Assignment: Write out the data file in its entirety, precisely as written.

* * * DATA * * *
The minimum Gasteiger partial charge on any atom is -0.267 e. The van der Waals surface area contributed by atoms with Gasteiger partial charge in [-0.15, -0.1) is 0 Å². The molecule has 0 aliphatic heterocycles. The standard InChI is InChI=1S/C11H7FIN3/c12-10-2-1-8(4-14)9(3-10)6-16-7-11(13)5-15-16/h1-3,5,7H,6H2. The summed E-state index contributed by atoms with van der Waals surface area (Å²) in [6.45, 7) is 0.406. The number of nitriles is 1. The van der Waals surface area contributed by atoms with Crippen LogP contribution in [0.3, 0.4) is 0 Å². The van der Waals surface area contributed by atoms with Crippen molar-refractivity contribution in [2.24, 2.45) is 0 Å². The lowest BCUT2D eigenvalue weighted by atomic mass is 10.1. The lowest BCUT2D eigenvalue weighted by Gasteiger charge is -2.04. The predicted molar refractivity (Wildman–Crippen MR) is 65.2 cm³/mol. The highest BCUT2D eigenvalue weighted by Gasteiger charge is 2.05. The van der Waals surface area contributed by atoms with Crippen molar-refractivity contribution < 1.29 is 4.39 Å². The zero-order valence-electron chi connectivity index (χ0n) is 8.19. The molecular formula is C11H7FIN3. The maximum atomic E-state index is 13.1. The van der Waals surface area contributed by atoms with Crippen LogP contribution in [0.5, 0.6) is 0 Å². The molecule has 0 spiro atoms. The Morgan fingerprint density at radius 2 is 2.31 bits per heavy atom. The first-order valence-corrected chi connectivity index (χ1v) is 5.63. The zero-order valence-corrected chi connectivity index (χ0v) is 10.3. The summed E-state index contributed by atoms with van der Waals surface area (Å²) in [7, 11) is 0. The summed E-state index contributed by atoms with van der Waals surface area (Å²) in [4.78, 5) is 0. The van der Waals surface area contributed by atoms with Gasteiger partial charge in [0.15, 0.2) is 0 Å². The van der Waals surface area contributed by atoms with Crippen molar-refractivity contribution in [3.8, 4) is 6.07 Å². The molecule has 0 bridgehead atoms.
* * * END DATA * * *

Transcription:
The minimum Gasteiger partial charge on any atom is -0.267 e. The van der Waals surface area contributed by atoms with Gasteiger partial charge in [-0.15, -0.1) is 0 Å². The molecule has 0 aliphatic heterocycles. The standard InChI is InChI=1S/C11H7FIN3/c12-10-2-1-8(4-14)9(3-10)6-16-7-11(13)5-15-16/h1-3,5,7H,6H2. The summed E-state index contributed by atoms with van der Waals surface area (Å²) in [6.45, 7) is 0.406. The number of nitriles is 1. The van der Waals surface area contributed by atoms with Crippen LogP contribution in [0.3, 0.4) is 0 Å². The van der Waals surface area contributed by atoms with Crippen molar-refractivity contribution in [2.24, 2.45) is 0 Å². The lowest BCUT2D eigenvalue weighted by atomic mass is 10.1. The lowest BCUT2D eigenvalue weighted by Gasteiger charge is -2.04. The predicted molar refractivity (Wildman–Crippen MR) is 65.2 cm³/mol. The highest BCUT2D eigenvalue weighted by Gasteiger charge is 2.05. The van der Waals surface area contributed by atoms with Crippen molar-refractivity contribution < 1.29 is 4.39 Å². The zero-order valence-electron chi connectivity index (χ0n) is 8.19. The molecular formula is C11H7FIN3. The maximum atomic E-state index is 13.1. The van der Waals surface area contributed by atoms with Crippen LogP contribution in [0.5, 0.6) is 0 Å². The molecule has 0 spiro atoms. The Morgan fingerprint density at radius 2 is 2.31 bits per heavy atom. The first-order valence-corrected chi connectivity index (χ1v) is 5.63. The zero-order valence-corrected chi connectivity index (χ0v) is 10.3. The summed E-state index contributed by atoms with van der Waals surface area (Å²) in [7, 11) is 0. The summed E-state index contributed by atoms with van der Waals surface area (Å²) in [4.78, 5) is 0. The van der Waals surface area contributed by atoms with Gasteiger partial charge in [0.15, 0.2) is 0 Å². The van der Waals surface area contributed by atoms with Crippen molar-refractivity contribution in [3.8, 4) is 6.07 Å². The molecule has 0 bridgehead atoms.